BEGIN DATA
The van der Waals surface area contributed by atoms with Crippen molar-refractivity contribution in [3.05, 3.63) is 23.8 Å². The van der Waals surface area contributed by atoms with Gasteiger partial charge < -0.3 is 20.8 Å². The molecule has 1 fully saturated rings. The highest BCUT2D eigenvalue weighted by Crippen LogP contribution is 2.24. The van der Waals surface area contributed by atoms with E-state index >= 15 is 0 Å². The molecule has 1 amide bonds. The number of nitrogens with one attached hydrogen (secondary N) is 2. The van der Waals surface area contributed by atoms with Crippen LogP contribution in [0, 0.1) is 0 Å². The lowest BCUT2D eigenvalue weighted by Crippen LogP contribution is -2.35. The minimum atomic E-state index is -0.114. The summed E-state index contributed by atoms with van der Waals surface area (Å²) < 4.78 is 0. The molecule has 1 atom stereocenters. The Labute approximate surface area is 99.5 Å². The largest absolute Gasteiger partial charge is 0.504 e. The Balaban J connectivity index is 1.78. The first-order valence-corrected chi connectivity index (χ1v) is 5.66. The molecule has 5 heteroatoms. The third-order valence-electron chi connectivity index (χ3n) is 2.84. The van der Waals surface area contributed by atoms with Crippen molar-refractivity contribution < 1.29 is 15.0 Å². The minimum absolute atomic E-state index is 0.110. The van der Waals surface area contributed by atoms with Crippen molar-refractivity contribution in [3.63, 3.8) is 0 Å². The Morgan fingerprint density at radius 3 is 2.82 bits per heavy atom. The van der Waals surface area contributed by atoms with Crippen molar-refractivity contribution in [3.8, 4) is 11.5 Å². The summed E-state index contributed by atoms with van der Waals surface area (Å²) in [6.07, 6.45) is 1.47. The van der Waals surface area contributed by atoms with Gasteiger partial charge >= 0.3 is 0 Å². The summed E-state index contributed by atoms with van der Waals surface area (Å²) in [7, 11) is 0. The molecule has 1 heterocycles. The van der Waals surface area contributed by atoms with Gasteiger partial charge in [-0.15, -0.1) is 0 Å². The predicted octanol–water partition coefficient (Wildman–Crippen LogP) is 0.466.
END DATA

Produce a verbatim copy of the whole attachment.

The van der Waals surface area contributed by atoms with Crippen molar-refractivity contribution in [3.05, 3.63) is 23.8 Å². The van der Waals surface area contributed by atoms with Gasteiger partial charge < -0.3 is 20.8 Å². The molecule has 1 fully saturated rings. The highest BCUT2D eigenvalue weighted by Crippen LogP contribution is 2.24. The van der Waals surface area contributed by atoms with E-state index >= 15 is 0 Å². The molecule has 1 amide bonds. The number of nitrogens with one attached hydrogen (secondary N) is 2. The van der Waals surface area contributed by atoms with Crippen LogP contribution in [0, 0.1) is 0 Å². The lowest BCUT2D eigenvalue weighted by Crippen LogP contribution is -2.35. The minimum atomic E-state index is -0.114. The summed E-state index contributed by atoms with van der Waals surface area (Å²) < 4.78 is 0. The molecule has 1 atom stereocenters. The Labute approximate surface area is 99.5 Å². The largest absolute Gasteiger partial charge is 0.504 e. The Balaban J connectivity index is 1.78. The first-order valence-corrected chi connectivity index (χ1v) is 5.66. The molecule has 5 heteroatoms. The third-order valence-electron chi connectivity index (χ3n) is 2.84. The van der Waals surface area contributed by atoms with Crippen molar-refractivity contribution < 1.29 is 15.0 Å². The minimum absolute atomic E-state index is 0.110. The van der Waals surface area contributed by atoms with Crippen molar-refractivity contribution in [3.63, 3.8) is 0 Å². The Morgan fingerprint density at radius 3 is 2.82 bits per heavy atom. The van der Waals surface area contributed by atoms with Crippen molar-refractivity contribution in [3.8, 4) is 11.5 Å². The summed E-state index contributed by atoms with van der Waals surface area (Å²) in [6.07, 6.45) is 1.47. The van der Waals surface area contributed by atoms with Gasteiger partial charge >= 0.3 is 0 Å². The summed E-state index contributed by atoms with van der Waals surface area (Å²) in [7, 11) is 0. The molecule has 1 heterocycles. The van der Waals surface area contributed by atoms with Gasteiger partial charge in [-0.15, -0.1) is 0 Å². The predicted octanol–water partition coefficient (Wildman–Crippen LogP) is 0.466.